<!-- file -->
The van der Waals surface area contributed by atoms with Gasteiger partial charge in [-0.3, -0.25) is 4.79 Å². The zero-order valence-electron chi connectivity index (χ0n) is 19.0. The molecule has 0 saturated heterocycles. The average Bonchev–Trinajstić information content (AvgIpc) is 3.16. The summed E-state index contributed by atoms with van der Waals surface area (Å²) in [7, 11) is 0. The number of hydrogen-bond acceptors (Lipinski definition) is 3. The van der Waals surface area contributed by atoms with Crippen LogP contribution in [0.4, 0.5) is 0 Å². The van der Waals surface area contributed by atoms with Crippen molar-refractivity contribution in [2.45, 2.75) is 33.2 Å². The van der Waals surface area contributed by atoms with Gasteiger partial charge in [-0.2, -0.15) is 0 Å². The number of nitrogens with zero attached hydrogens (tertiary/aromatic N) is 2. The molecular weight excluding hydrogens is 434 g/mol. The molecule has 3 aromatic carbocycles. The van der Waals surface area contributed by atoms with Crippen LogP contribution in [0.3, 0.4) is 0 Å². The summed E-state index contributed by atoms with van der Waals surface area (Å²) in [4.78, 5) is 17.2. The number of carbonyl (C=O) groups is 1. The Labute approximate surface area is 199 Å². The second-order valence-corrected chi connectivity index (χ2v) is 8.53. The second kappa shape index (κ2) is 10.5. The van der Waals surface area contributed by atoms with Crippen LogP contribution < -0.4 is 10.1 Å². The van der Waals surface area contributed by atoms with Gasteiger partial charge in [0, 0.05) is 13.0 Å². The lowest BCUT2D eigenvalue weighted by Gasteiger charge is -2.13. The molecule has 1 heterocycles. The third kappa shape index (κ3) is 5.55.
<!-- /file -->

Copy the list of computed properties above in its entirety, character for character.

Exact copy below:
The van der Waals surface area contributed by atoms with Gasteiger partial charge in [-0.3, -0.25) is 4.79 Å². The zero-order valence-electron chi connectivity index (χ0n) is 19.0. The molecule has 0 saturated heterocycles. The average Bonchev–Trinajstić information content (AvgIpc) is 3.16. The summed E-state index contributed by atoms with van der Waals surface area (Å²) in [7, 11) is 0. The number of hydrogen-bond acceptors (Lipinski definition) is 3. The van der Waals surface area contributed by atoms with Crippen LogP contribution in [0.4, 0.5) is 0 Å². The van der Waals surface area contributed by atoms with Crippen molar-refractivity contribution in [2.45, 2.75) is 33.2 Å². The van der Waals surface area contributed by atoms with Gasteiger partial charge in [-0.2, -0.15) is 0 Å². The number of nitrogens with zero attached hydrogens (tertiary/aromatic N) is 2. The molecular weight excluding hydrogens is 434 g/mol. The molecule has 3 aromatic carbocycles. The van der Waals surface area contributed by atoms with Crippen LogP contribution in [0.3, 0.4) is 0 Å². The summed E-state index contributed by atoms with van der Waals surface area (Å²) in [4.78, 5) is 17.2. The number of carbonyl (C=O) groups is 1. The Labute approximate surface area is 199 Å². The second-order valence-corrected chi connectivity index (χ2v) is 8.53. The second kappa shape index (κ2) is 10.5. The van der Waals surface area contributed by atoms with Crippen LogP contribution < -0.4 is 10.1 Å². The van der Waals surface area contributed by atoms with Gasteiger partial charge in [0, 0.05) is 13.0 Å². The lowest BCUT2D eigenvalue weighted by Gasteiger charge is -2.13. The molecule has 1 heterocycles. The third kappa shape index (κ3) is 5.55.